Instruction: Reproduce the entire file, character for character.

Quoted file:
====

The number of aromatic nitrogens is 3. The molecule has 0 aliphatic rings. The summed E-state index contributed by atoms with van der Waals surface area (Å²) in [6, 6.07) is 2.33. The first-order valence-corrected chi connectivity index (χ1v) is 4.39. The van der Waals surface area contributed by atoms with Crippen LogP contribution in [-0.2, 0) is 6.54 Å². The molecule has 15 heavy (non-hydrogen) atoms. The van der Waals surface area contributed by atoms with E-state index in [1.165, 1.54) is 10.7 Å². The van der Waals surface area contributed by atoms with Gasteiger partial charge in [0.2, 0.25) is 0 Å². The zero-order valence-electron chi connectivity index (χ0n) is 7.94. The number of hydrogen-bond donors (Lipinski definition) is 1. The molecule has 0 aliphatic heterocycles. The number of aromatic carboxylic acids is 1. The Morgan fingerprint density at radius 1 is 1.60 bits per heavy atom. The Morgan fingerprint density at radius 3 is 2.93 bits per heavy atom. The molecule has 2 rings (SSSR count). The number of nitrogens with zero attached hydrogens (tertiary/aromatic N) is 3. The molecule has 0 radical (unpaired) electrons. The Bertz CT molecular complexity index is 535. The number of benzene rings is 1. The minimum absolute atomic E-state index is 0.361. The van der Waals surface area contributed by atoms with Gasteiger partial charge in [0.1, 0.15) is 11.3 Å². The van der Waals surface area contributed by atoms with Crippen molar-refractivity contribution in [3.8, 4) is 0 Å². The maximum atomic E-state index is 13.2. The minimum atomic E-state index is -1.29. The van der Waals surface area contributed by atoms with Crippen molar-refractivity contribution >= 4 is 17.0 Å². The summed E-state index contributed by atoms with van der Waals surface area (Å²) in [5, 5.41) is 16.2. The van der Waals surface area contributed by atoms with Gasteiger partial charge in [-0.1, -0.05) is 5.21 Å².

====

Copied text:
The number of aromatic nitrogens is 3. The molecule has 0 aliphatic rings. The summed E-state index contributed by atoms with van der Waals surface area (Å²) in [6, 6.07) is 2.33. The first-order valence-corrected chi connectivity index (χ1v) is 4.39. The van der Waals surface area contributed by atoms with Crippen LogP contribution in [-0.2, 0) is 6.54 Å². The molecule has 15 heavy (non-hydrogen) atoms. The van der Waals surface area contributed by atoms with E-state index in [1.165, 1.54) is 10.7 Å². The van der Waals surface area contributed by atoms with Gasteiger partial charge in [0.2, 0.25) is 0 Å². The zero-order valence-electron chi connectivity index (χ0n) is 7.94. The number of hydrogen-bond donors (Lipinski definition) is 1. The molecule has 0 aliphatic heterocycles. The number of aromatic carboxylic acids is 1. The Morgan fingerprint density at radius 1 is 1.60 bits per heavy atom. The Morgan fingerprint density at radius 3 is 2.93 bits per heavy atom. The molecule has 2 rings (SSSR count). The number of nitrogens with zero attached hydrogens (tertiary/aromatic N) is 3. The molecule has 0 radical (unpaired) electrons. The Bertz CT molecular complexity index is 535. The number of benzene rings is 1. The minimum absolute atomic E-state index is 0.361. The van der Waals surface area contributed by atoms with Gasteiger partial charge in [0.1, 0.15) is 11.3 Å². The van der Waals surface area contributed by atoms with Crippen molar-refractivity contribution in [3.8, 4) is 0 Å². The maximum atomic E-state index is 13.2. The minimum atomic E-state index is -1.29. The van der Waals surface area contributed by atoms with Crippen molar-refractivity contribution >= 4 is 17.0 Å². The summed E-state index contributed by atoms with van der Waals surface area (Å²) in [5, 5.41) is 16.2. The van der Waals surface area contributed by atoms with Gasteiger partial charge in [-0.1, -0.05) is 5.21 Å².